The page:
Photography by Nina Corcoran
I found myself at the fantastic Great Scott in Boston on Thursday night to celebrate the release of Screaming Females’ sixth studio album, Rose Mountain. But really, as great as this album is, this is another one of Don Giovanni’s celebratory tours featuring some of their finest acts. Joining the bill as support are Priests (DC post-punks), Tenement (noisy pop from Wisconsin), and Vacation (sloppy anthemic punk from Cincinnati). While Screaming Females may be one of the crown jewels of Don Giovanni, the other three are quite the contenders in their own noisy, destructive right. If you didn’t bring earplugs, you’re kind of screwed, because all four bands played with the intensity of a fiery comet crashing into the Earth.
Vacation and Tenement were first up, each bringing their own take on fun, ramshackle punk. Unfortunately, I was only able to catch the tail-end of Vacation’s energetic set, though their bass player’s stage presence did remind me of a young Tommy Stinson. Tenement brought some of those “pissed but still stoked on life” Superchunk vibes with singer Amos Pitsch energetically thrashing his guitar.
Priests followed with their demented brand of experimental surf rock, which frequently swerved into blasts of sludgy noise. While they didn’t seem to be the most practiced (they had to reset a number of their songs), they made up for it with sheer enthusiasm and energy to spare. Frontwoman Katie Alice Greer absolutely owned the stage — proving herself to be the first real commanding presence of the night. Ferally stalking the stage, she alternated between almost atonal melodies and coarse yelling while drummer Daniele Daniele held her ground, even singing a new song in a very Kim Gordon a la “‘Cross the Breeze” fashion. It was interesting to see the different faces that would push their way up to the front for each set, only to come together in mass commune for Screaming Females.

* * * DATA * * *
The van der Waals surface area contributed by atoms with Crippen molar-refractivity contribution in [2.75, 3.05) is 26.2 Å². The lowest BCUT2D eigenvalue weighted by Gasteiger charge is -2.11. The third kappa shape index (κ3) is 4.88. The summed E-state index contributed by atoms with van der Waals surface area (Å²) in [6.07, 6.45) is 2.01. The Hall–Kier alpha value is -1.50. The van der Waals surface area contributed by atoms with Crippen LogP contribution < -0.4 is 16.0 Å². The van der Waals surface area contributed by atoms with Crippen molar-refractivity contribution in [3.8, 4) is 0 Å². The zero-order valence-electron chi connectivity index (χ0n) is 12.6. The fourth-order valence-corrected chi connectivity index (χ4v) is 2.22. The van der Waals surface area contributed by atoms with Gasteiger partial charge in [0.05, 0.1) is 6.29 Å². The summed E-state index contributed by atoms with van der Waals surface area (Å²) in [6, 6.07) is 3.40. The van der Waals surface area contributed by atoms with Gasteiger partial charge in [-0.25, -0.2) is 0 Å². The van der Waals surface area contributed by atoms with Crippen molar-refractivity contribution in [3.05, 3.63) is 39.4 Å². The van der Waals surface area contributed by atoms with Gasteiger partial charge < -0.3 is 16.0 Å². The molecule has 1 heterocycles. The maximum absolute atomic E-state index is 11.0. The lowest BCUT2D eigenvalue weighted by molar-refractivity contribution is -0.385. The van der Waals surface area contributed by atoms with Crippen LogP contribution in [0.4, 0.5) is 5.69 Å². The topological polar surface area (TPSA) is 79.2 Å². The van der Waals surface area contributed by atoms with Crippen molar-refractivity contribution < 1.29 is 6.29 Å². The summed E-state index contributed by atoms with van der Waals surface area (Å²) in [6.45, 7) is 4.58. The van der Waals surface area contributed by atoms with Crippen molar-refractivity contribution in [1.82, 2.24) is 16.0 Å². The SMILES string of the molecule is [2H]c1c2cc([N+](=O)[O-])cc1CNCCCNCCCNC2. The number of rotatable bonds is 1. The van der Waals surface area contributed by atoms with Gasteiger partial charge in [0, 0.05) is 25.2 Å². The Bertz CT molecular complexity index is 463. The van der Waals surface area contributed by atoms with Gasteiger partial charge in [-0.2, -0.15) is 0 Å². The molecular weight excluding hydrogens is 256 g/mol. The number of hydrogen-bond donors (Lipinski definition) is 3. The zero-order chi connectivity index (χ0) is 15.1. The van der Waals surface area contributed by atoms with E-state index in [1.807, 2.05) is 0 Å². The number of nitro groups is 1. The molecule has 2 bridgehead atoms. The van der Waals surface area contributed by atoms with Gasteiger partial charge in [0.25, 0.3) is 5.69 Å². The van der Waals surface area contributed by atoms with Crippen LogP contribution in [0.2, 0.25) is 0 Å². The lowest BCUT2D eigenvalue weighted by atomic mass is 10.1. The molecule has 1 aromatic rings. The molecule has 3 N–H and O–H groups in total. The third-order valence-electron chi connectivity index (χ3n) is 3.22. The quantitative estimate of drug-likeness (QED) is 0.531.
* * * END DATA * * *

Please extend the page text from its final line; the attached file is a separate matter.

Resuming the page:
There are very few guitar players out there that can hold a candle to the sheer talent of Screaming Female’s frontwoman and resident shredder Marrisa Paternoster. If you haven’t seen them live yet, just take every guitar solo from their records and multiply it by a hundred.. Standing in front of a jet taking off would be as close as one could get, but even that doesn’t have quite the same level of ferocity. Her stage act is just as visceral and powerful; her voice caterwauled throughout the intimate and sweaty venue with a blast of six-string heroics not far behind rousing both the faithful and the non-believers into a fury of head-bobbing and moshing.
Rose Mountain is proof of Screaming Females’ song-writing prowess with tunes reminiscent of Husker Du’s finest: incredible bursts of frantic, noisy energy that still retain a strong sense of melodic grace. Live, these songs take on a life of their own; short lightening bolts of energy that could cauterize if you get too close. The trio have been a staple of the Don Giovanni showcase since their third album, Power Move, was released back in 2009. Take a look at every showcase lineup since, and you’ll find them on at least one tour, maybe two, per year. That’s simply because they are one of the finest rock bands around.
I had the immense displeasure of missing their last show in town thanks to a broken public transportation system, so I made it a point to traverse the frozen tundra that is end of February Boston in order to make this show. The journey was well worth it, as Screaming Females’ live show is simply a treasure trove of non-stop, life-affirming riffage and shredding. Too much hyperbole? It’s really not enough because the sheer energy and joy the trio brought to their set was astounding. They make that kind of music that, if you work a shit job in an office, will be all the encouragement you need to gleefully smash your fist into your computer. I sure as hell will never miss one of their shows again.
Tell Me No
It All Means Nothing
I Don’t Mind It